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National

NC: Facts about the sex offender registry

The N.C. Sex Offender and Public Protection Registry can be easily accessed by visiting the Randolph County Sheriff’s Office website. It’s the third menu button from the right underneath the cover photo. But what does it mean to be on the registry? Is it only for pedophiles or sexual perverts? Is is forever? Today’s Focus piece answers those questions and more. Full Article

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‘Outcast’ or public threat?

Do Tell / Sex offender

Do Tell: Learn your lesson

 

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  1. ReadyToFight

    I couldn’t get through this one w/o getting a lil choked up.
    I’ll never understand how anyone could justify the registry let alone a life sentence on it.
    I wasn’t out of high school long when my life was taken away. The amount of trouble I was in over a mistake was news to me and terrifying every step of the way. The nightmare never ends. For what? At the time there wasn’t much info about the Registry but I hope today the school system does more to educate those walking out into the world of adults.
    “The possibility of freedom should be incentive enough to obey the rules”.
    We in CA have no incentive to follow the rules of an unjust system.

    • AlexO

      Reading all the articles on this website has taught me that no matter how oppressive most of us see the laws regarding RC’s here in CA, its seems like most, if not all, other states seem to have far worse restrictions. Unlike most of these other states, we at least have very few rules affecting us once we’re off supervision. Some of these other states seems like a complete nightmare, always. I can’t believe how bad things really are. How are all these things still legal?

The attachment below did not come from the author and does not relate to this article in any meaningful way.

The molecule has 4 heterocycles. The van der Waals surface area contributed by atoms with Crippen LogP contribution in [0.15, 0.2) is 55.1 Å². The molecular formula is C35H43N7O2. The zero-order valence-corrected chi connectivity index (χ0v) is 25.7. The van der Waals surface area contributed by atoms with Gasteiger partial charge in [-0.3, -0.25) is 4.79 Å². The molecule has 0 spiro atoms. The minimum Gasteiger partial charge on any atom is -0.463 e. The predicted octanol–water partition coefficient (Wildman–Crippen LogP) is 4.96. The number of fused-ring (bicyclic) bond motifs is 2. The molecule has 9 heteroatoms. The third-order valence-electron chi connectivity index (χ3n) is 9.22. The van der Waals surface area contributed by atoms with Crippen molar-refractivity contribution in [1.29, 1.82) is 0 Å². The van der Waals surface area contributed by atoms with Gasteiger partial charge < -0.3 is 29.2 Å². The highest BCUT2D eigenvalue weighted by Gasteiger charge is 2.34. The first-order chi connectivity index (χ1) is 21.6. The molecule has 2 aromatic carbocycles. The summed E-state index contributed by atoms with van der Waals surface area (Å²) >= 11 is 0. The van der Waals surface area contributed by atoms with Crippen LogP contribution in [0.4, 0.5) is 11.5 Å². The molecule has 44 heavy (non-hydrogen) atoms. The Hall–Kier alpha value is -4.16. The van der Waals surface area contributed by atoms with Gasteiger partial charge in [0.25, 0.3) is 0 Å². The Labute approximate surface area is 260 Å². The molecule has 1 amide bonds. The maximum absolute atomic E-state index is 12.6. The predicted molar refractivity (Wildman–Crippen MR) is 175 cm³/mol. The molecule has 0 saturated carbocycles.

• Timmr

        We have little incentive, legally. Rather most of us, none. A lot of disincentives, though. Some are simply collateral consequense of being listed, like not gaining employment. If you get so many disincentives that life itself is unbearable, what’s the point of continuing to care about someone else? For me it is about doing no harm, but anyone can be desensitized by the constant cruelty to the point of not giving a damn. If you loose love of yourself, you are not going to care about others. Your ability to even think clearly is diminished by constant stress. If I didn’t see that the law makers and law enforcers as generally being ignorant and willfully blind to the research, because it might threaten their preconceptions threaten the lies that keep them employed, Iwould say they are willfully trying to make us offend.
        I often get this weird, humorous yet frightening feeling about it all. I feel you can regain sanity through resistence.

      • New Person

        When the SCOTUS says that “involuntary servitude” is legal, then there’s really nothing to stop any law makers.

        Remember, involuntary servitude is prohibited, unless to punish a crime. By changing the nomenclature of registration to a regulatory and not punitive act, then the regulatory act does not share the review of punishment. That’s what SCOTUS wanted to state for the law.

        “It’s like filling out a Price Club membership.” The problem here is that you cannot walk away from the membership. You’re still serving the state after your punitive custody has been completed. No one thinks that involuntary servitude can exist in today’s era. You get that feeling when the SCOTUS said that being on the registry isn’t the same as being put upon a stockade in town square. It’s much worse.

        The IML just made it that much worse. You’re in a stockade for the whole world!

        With punitive justice, you’re treated under the assumption you’re a human being and need to be still treated as such.